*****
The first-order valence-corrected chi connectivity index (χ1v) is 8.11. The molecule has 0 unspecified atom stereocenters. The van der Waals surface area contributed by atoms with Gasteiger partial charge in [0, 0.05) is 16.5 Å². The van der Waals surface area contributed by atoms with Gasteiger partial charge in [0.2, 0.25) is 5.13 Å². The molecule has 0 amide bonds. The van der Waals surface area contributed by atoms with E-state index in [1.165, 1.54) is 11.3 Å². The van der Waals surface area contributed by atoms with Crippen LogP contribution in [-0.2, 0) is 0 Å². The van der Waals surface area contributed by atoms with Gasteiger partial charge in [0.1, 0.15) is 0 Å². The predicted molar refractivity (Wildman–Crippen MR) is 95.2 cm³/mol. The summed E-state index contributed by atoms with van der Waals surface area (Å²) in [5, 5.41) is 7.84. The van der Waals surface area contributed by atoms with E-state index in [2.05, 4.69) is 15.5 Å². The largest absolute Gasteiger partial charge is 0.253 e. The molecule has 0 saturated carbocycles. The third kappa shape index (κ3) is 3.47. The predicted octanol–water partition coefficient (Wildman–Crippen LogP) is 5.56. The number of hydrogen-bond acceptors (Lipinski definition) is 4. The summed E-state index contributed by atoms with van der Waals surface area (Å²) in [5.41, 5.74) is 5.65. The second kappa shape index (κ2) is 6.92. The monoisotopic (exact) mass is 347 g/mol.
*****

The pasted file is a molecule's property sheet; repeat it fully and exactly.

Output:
The first-order valence-corrected chi connectivity index (χ1v) is 8.11. The molecule has 0 unspecified atom stereocenters. The van der Waals surface area contributed by atoms with Gasteiger partial charge in [0, 0.05) is 16.5 Å². The van der Waals surface area contributed by atoms with Gasteiger partial charge in [0.2, 0.25) is 5.13 Å². The molecule has 0 amide bonds. The van der Waals surface area contributed by atoms with E-state index in [1.165, 1.54) is 11.3 Å². The van der Waals surface area contributed by atoms with Crippen LogP contribution in [-0.2, 0) is 0 Å². The van der Waals surface area contributed by atoms with Gasteiger partial charge in [0.1, 0.15) is 0 Å². The predicted molar refractivity (Wildman–Crippen MR) is 95.2 cm³/mol. The summed E-state index contributed by atoms with van der Waals surface area (Å²) in [5, 5.41) is 7.84. The van der Waals surface area contributed by atoms with E-state index in [2.05, 4.69) is 15.5 Å². The largest absolute Gasteiger partial charge is 0.253 e. The molecule has 0 saturated carbocycles. The third kappa shape index (κ3) is 3.47. The predicted octanol–water partition coefficient (Wildman–Crippen LogP) is 5.56. The number of hydrogen-bond acceptors (Lipinski definition) is 4. The summed E-state index contributed by atoms with van der Waals surface area (Å²) in [5.41, 5.74) is 5.65. The second kappa shape index (κ2) is 6.92. The monoisotopic (exact) mass is 347 g/mol.